Monday, September 1, 2014

To Ephesus and Back

Two children play with their Ken dolls just before bedtime. They pretend that the dolls are sets of estranged twins (a very logical sort of play, considering the likeness of all Kens). The kids hear their mother and quickly throw the dolls into their toy box and the stage darkens. When it lights up again, actors emerge from the toy box and we are transported to Ephesus and to the delightful, fresh fun that Comedy of Errors remains.

Yesterday's closing performance of the play at Sol Theatre was charming in its anachronisms (like the Godfather theme for Balthazar), easily recognizable (Antipholus and Dromio are dressed like Ken dolls), and just the best time to be had of an afternoon. The dialogue retains its freshness when placed in the 21st century, and fits in marvelously with contemporary cadences, slang, and Barbie-world costumes. In fact, these underline the farcical nature of the play and I do not remember the last time I had laughed so hard. No, wait, I do remember; it was at another production of Sol, so it was the same place that I had laughed like this.

The director of the theatre is a friend so close that had it not been for her, I'd have curled up in a cave long ago and disappeared from the world; knowing me well, she mandated that I not miss this one. I have not, of late, been as regular an audience as I once was, since my child, whose home the theatre is, has already flown the coop, and going to her theatre without her seems unreal. But I am always welcomed and I know to listen to my good friend when she says I should not miss this. So I knew that I'd have a good time when I left home yesterday. But I was not prepared for the helpless, breath stealing laughter, the kind that hurts your ribs afterwards, the kind that you never ever want to live without.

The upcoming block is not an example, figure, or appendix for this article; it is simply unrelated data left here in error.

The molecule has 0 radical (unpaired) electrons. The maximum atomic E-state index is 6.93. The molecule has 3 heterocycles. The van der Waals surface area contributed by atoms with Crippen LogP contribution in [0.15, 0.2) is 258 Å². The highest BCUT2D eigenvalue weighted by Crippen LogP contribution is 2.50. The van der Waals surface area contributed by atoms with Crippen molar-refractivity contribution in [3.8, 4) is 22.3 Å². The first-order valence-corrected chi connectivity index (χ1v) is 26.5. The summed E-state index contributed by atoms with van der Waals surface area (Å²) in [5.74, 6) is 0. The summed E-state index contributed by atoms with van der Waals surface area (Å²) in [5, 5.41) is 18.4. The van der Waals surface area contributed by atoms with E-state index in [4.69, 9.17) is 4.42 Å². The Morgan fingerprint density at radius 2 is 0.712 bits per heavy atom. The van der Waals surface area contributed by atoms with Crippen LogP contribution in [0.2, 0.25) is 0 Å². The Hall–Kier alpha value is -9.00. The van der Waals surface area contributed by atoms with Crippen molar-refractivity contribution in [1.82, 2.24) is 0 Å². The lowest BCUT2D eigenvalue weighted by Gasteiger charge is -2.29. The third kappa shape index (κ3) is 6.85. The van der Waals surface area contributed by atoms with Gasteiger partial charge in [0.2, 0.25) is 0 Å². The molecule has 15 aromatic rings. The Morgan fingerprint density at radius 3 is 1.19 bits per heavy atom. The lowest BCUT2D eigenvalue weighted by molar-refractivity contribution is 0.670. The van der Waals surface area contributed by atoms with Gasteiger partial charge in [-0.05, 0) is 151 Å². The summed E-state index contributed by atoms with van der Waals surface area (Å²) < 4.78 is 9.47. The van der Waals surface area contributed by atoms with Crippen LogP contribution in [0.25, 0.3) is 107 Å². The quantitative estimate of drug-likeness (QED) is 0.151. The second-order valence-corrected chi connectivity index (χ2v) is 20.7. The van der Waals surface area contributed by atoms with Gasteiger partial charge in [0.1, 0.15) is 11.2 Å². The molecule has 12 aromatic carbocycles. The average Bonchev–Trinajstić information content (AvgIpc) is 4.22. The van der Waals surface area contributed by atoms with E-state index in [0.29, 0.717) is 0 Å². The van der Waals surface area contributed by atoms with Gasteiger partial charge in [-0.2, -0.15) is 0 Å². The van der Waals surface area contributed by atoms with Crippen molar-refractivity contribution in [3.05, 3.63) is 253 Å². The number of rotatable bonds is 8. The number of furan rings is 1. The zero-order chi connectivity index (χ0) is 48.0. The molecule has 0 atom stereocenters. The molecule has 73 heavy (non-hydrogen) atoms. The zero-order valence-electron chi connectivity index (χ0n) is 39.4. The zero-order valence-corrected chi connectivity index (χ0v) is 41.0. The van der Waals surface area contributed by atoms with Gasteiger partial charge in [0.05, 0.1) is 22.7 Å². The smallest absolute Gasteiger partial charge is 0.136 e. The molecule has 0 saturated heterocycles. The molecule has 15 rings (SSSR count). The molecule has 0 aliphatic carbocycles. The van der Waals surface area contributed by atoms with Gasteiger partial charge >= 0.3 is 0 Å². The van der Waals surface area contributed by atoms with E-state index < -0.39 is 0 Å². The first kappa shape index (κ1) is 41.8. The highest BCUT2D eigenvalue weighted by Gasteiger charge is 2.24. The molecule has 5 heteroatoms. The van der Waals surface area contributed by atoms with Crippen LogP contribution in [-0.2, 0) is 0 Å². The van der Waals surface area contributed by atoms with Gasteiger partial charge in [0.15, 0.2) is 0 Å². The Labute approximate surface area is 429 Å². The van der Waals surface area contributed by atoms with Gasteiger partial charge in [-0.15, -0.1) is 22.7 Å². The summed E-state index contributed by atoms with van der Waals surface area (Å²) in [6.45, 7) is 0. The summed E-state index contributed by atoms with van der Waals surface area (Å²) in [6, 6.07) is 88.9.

This production is dedicated to the director who, tragically, never got to see this product in its finished stage. I cannot think of a more fitting celebration of life. The actors sang her favorite song, played their parts with such passion that I will forever think of them as those characters, and celebrated the one they missed, thanking her at the end of the play, amidst a well-deserved standing ovation.

I came away refreshed and renewed, with a smile that refuses to leave me, even now. The production was sparkling with brilliance, and that is an understatement. I have always enjoyed my Shakespeare when played in a park or in a black box theatre, so it WAS the perfect Shakespeare for me. There are, of course, extra perks attendant to every Shakespeare and yesterday provided those as well: I met a fellow Bard-o-phile, and re-met an extremely talented actor whose work I have always, always admired, after a decade.

There are certain outings I always look forward to, even though I am going alone, and yesterday was one of them. Yesterday's outing has enriched me immeasurably. My world feels connected, somehow, as though the words written five centuries ago have reached out to heal me, to set cogs in motion in my internal machine so that now, everything fits.

What can I say? I like this place and willingly could waste my time in it!


  1. So glad that it was so wonderful!

  2. Thank you so much for your kind words, I'm glad you enjoyed the show. We hope we made Laura proud. :)